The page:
It doesn't matter it didn't hurt the kids.  What matters is, it's the parents decision whether or not to send their kids to church, whether they pray, how they pray, etc.  It's not the school's job to educate kids on faith.  That's the parents job.  It's their right to raise their kids in whatever religion  they like without interference from the government. 


Personally, I would have objected long before the prayer happened.  Giving the test in the first place was bad enough for me.  Plus, I'll bet the school actually paid that church to hold the test there.  A church is not an appropriate place to give a test anyway.  People are coming and going, talking, praying, doing whatever.  It's just not a quiet spot where kids can really concentrate on their test.  If they were praying while the children were trying to take the test, it could also possibly distract the kids from their test.  Anyone taking a test deserves peace and quiet.  One has to wonder in a city as large as Atlanta there were no public libraries, city hall, municipal buildings, universities. or any public buildings at all where these kids could take this test and avoided this issue altogether.   

Comment by John Camilli on May 15, 2011 at 6:28pm
Besides, I just said Im NOT defending theists, so where did that comment even come from. At least listen before you reject what I'm saying.
Comment by John Camilli on May 15, 2011 at 6:24pm

See, that's what I'm talking about right there. Why should anyone have to defend their opinions about how or why the universe works? No one should be under attack! You people are on the attack against theists and that makes you just as bigotted and controling as you accuse them of being. You DO NOT have superior answers! As far as how and why the universe is here, doing what it does, no one is an authority and no one is a minority. Get over yourselves and let people preach what they want to preach. If those church folk were molesting the kids, I'd say go ahead and get pissed about it, but they were praying with them before a test. The worst that can NOTHING! Unbelievable.

Comment by Grace Fitzpatrick on May 15, 2011 at 6:15pm
Are you saying theists are so simple and weak minded that they cannot defend themselves? I know a lot of smart, outspoken theists. Maybe I'm just lucky.
Comment by Grace Fitzpatrick on May 15, 2011 at 6:07pm
Theists are quite capable of defending themselves.  They do not need anyone's assistance in this regard.  They've proved this over and over.  They have many websites where they can voice anything they choose, but this is a safe spot for atheists and agnostics.  No one is stopping theists from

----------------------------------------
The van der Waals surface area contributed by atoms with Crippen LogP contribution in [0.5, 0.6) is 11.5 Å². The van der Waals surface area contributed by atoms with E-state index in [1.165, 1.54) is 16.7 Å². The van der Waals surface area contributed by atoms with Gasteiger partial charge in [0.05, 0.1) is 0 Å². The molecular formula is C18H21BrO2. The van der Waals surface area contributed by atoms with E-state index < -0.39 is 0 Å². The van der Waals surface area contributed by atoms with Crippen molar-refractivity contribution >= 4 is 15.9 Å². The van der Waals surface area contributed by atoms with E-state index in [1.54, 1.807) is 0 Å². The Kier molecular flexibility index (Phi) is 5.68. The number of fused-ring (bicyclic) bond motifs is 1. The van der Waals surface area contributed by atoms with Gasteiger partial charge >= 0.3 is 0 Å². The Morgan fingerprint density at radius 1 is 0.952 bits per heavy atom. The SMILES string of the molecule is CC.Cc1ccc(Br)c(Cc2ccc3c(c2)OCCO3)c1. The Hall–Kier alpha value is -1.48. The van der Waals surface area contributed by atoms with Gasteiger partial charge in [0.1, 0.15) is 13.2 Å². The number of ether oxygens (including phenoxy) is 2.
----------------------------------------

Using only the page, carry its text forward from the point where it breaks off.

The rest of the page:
Comment by John Camilli on May 15, 2011 at 1:22pm

The reason I play devils advocate to all of you is not because I am defending theists; it's because I don't want atheists to become the new persecutors. It sounds to me like you would all ban religion entirely if you could, and short of that you will deride and condemn those who are religious just like theists once persecuted atheists for voicing their ideas! You remember Galileo in the tower? DesCartes and the pinneal gland?


Don't become the new church, people. Don't make the mistake of thinking your ideas are absolutely right and that others are idiots for thinking differently. You are just as likely as anyone else to be wrong about how the universe works. Trying to supress the ideas and expression of others is not ok by my standards. Of course, you may have different standards, but I wouldn't try to condemn you for yours. Take a lesson from that.

Comment by John Camilli on May 15, 2011 at 1:15pm

Aside from venting your frustration on someone whose ideas differ from yours, what specifically do you find to be ridiculous about my conclusions? The ideas I just mentioned don't even come from me. They come from most of the scientist you've ever heard of, so blame them for their idiotic conclusions, not me.


And I don't really care if you think I'm a theist. If you can't tell what I am by listenning to me, then you haven't learned enough to tell the difference, lol.